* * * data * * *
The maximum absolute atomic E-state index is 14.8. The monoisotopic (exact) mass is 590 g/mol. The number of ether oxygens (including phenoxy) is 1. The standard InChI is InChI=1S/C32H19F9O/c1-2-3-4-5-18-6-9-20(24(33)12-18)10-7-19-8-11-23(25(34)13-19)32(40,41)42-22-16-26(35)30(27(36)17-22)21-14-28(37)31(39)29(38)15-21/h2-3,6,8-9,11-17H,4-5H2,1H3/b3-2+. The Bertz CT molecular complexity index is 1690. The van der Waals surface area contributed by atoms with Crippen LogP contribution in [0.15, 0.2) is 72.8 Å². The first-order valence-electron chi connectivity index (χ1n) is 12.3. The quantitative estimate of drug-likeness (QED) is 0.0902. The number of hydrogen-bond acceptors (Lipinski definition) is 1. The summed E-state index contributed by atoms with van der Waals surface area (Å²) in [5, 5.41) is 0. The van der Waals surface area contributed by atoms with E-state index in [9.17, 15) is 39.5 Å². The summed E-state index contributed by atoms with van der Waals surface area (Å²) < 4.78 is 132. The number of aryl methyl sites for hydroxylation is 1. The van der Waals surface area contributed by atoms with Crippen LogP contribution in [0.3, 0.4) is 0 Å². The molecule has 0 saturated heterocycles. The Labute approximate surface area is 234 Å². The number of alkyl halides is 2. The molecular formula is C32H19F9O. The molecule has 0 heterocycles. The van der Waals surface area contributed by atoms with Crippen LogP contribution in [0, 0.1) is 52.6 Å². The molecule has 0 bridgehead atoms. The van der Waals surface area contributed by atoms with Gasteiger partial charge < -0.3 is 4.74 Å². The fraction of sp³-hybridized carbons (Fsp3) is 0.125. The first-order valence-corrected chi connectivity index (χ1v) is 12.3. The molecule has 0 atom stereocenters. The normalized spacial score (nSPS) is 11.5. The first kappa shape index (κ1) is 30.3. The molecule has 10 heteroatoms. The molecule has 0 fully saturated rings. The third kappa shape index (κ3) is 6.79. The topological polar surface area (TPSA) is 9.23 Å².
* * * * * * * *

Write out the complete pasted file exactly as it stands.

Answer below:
The maximum absolute atomic E-state index is 14.8. The monoisotopic (exact) mass is 590 g/mol. The number of ether oxygens (including phenoxy) is 1. The standard InChI is InChI=1S/C32H19F9O/c1-2-3-4-5-18-6-9-20(24(33)12-18)10-7-19-8-11-23(25(34)13-19)32(40,41)42-22-16-26(35)30(27(36)17-22)21-14-28(37)31(39)29(38)15-21/h2-3,6,8-9,11-17H,4-5H2,1H3/b3-2+. The Bertz CT molecular complexity index is 1690. The van der Waals surface area contributed by atoms with Crippen LogP contribution in [0.15, 0.2) is 72.8 Å². The first-order valence-electron chi connectivity index (χ1n) is 12.3. The quantitative estimate of drug-likeness (QED) is 0.0902. The number of hydrogen-bond acceptors (Lipinski definition) is 1. The summed E-state index contributed by atoms with van der Waals surface area (Å²) in [5, 5.41) is 0. The van der Waals surface area contributed by atoms with E-state index in [9.17, 15) is 39.5 Å². The summed E-state index contributed by atoms with van der Waals surface area (Å²) < 4.78 is 132. The number of aryl methyl sites for hydroxylation is 1. The van der Waals surface area contributed by atoms with Crippen LogP contribution in [0.3, 0.4) is 0 Å². The molecule has 0 saturated heterocycles. The Labute approximate surface area is 234 Å². The number of alkyl halides is 2. The molecular formula is C32H19F9O. The molecule has 0 heterocycles. The van der Waals surface area contributed by atoms with Crippen LogP contribution in [0, 0.1) is 52.6 Å². The molecule has 0 bridgehead atoms. The van der Waals surface area contributed by atoms with Gasteiger partial charge < -0.3 is 4.74 Å². The fraction of sp³-hybridized carbons (Fsp3) is 0.125. The first-order valence-corrected chi connectivity index (χ1v) is 12.3. The molecule has 0 atom stereocenters. The normalized spacial score (nSPS) is 11.5. The first kappa shape index (κ1) is 30.3. The molecule has 10 heteroatoms. The molecule has 0 fully saturated rings. The third kappa shape index (κ3) is 6.79. The topological polar surface area (TPSA) is 9.23 Å².